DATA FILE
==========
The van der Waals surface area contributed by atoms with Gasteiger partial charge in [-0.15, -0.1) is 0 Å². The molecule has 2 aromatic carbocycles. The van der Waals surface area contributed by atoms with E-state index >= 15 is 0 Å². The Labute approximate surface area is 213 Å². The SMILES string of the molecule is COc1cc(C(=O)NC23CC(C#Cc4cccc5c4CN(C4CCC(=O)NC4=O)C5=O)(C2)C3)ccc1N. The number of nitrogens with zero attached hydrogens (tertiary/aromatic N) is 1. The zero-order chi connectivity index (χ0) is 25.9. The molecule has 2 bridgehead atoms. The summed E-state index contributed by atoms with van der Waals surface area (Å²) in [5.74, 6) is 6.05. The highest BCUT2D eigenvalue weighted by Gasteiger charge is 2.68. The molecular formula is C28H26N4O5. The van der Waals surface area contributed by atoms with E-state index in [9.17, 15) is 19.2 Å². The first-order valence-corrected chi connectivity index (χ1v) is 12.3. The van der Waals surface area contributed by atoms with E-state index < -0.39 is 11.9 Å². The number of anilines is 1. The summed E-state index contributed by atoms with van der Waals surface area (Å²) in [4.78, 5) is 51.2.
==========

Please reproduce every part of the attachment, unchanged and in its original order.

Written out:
The van der Waals surface area contributed by atoms with Gasteiger partial charge in [-0.15, -0.1) is 0 Å². The molecule has 2 aromatic carbocycles. The van der Waals surface area contributed by atoms with E-state index >= 15 is 0 Å². The Labute approximate surface area is 213 Å². The SMILES string of the molecule is COc1cc(C(=O)NC23CC(C#Cc4cccc5c4CN(C4CCC(=O)NC4=O)C5=O)(C2)C3)ccc1N. The number of nitrogens with zero attached hydrogens (tertiary/aromatic N) is 1. The zero-order chi connectivity index (χ0) is 25.9. The molecule has 2 bridgehead atoms. The summed E-state index contributed by atoms with van der Waals surface area (Å²) in [5.74, 6) is 6.05. The highest BCUT2D eigenvalue weighted by Gasteiger charge is 2.68. The molecular formula is C28H26N4O5. The van der Waals surface area contributed by atoms with E-state index in [9.17, 15) is 19.2 Å². The first-order valence-corrected chi connectivity index (χ1v) is 12.3. The van der Waals surface area contributed by atoms with E-state index < -0.39 is 11.9 Å². The number of anilines is 1. The summed E-state index contributed by atoms with van der Waals surface area (Å²) in [4.78, 5) is 51.2.